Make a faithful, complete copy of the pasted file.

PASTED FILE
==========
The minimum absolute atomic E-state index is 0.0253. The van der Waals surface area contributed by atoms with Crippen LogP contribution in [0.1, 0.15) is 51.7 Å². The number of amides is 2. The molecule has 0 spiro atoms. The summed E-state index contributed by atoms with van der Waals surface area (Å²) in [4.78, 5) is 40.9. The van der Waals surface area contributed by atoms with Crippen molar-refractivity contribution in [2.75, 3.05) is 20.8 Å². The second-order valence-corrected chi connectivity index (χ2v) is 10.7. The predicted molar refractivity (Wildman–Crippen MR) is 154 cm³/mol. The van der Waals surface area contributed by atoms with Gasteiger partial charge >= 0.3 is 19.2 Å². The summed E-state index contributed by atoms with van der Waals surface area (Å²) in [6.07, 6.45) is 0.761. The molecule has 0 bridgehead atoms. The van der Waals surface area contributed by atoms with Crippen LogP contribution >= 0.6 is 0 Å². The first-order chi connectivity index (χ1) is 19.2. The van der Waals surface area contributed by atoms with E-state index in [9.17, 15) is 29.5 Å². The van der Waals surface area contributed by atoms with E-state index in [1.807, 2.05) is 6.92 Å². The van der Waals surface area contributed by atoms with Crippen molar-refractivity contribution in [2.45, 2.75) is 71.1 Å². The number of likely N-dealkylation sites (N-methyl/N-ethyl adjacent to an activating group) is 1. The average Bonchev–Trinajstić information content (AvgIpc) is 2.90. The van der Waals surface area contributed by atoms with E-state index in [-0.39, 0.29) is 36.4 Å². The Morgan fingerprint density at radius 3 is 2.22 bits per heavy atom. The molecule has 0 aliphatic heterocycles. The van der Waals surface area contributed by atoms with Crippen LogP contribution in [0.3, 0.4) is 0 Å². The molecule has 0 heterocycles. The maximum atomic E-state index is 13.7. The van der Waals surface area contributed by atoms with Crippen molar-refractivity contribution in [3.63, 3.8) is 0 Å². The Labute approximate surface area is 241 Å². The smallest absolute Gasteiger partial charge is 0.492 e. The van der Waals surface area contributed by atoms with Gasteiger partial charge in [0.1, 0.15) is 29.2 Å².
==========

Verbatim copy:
The minimum absolute atomic E-state index is 0.0253. The van der Waals surface area contributed by atoms with Crippen LogP contribution in [0.1, 0.15) is 51.7 Å². The number of amides is 2. The molecule has 0 spiro atoms. The summed E-state index contributed by atoms with van der Waals surface area (Å²) in [4.78, 5) is 40.9. The van der Waals surface area contributed by atoms with Crippen molar-refractivity contribution in [2.75, 3.05) is 20.8 Å². The second-order valence-corrected chi connectivity index (χ2v) is 10.7. The predicted molar refractivity (Wildman–Crippen MR) is 154 cm³/mol. The van der Waals surface area contributed by atoms with Gasteiger partial charge >= 0.3 is 19.2 Å². The summed E-state index contributed by atoms with van der Waals surface area (Å²) in [6.07, 6.45) is 0.761. The molecule has 0 bridgehead atoms. The van der Waals surface area contributed by atoms with Crippen LogP contribution >= 0.6 is 0 Å². The first-order chi connectivity index (χ1) is 19.2. The van der Waals surface area contributed by atoms with E-state index in [9.17, 15) is 29.5 Å². The van der Waals surface area contributed by atoms with E-state index in [1.807, 2.05) is 6.92 Å². The van der Waals surface area contributed by atoms with Crippen molar-refractivity contribution in [2.45, 2.75) is 71.1 Å². The number of likely N-dealkylation sites (N-methyl/N-ethyl adjacent to an activating group) is 1. The average Bonchev–Trinajstić information content (AvgIpc) is 2.90. The van der Waals surface area contributed by atoms with E-state index in [-0.39, 0.29) is 36.4 Å². The Morgan fingerprint density at radius 3 is 2.22 bits per heavy atom. The molecule has 0 aliphatic heterocycles. The van der Waals surface area contributed by atoms with Crippen LogP contribution in [0.3, 0.4) is 0 Å². The molecule has 0 heterocycles. The maximum atomic E-state index is 13.7. The van der Waals surface area contributed by atoms with Crippen molar-refractivity contribution in [3.63, 3.8) is 0 Å². The Labute approximate surface area is 241 Å². The smallest absolute Gasteiger partial charge is 0.492 e. The van der Waals surface area contributed by atoms with Gasteiger partial charge in [0.1, 0.15) is 29.2 Å².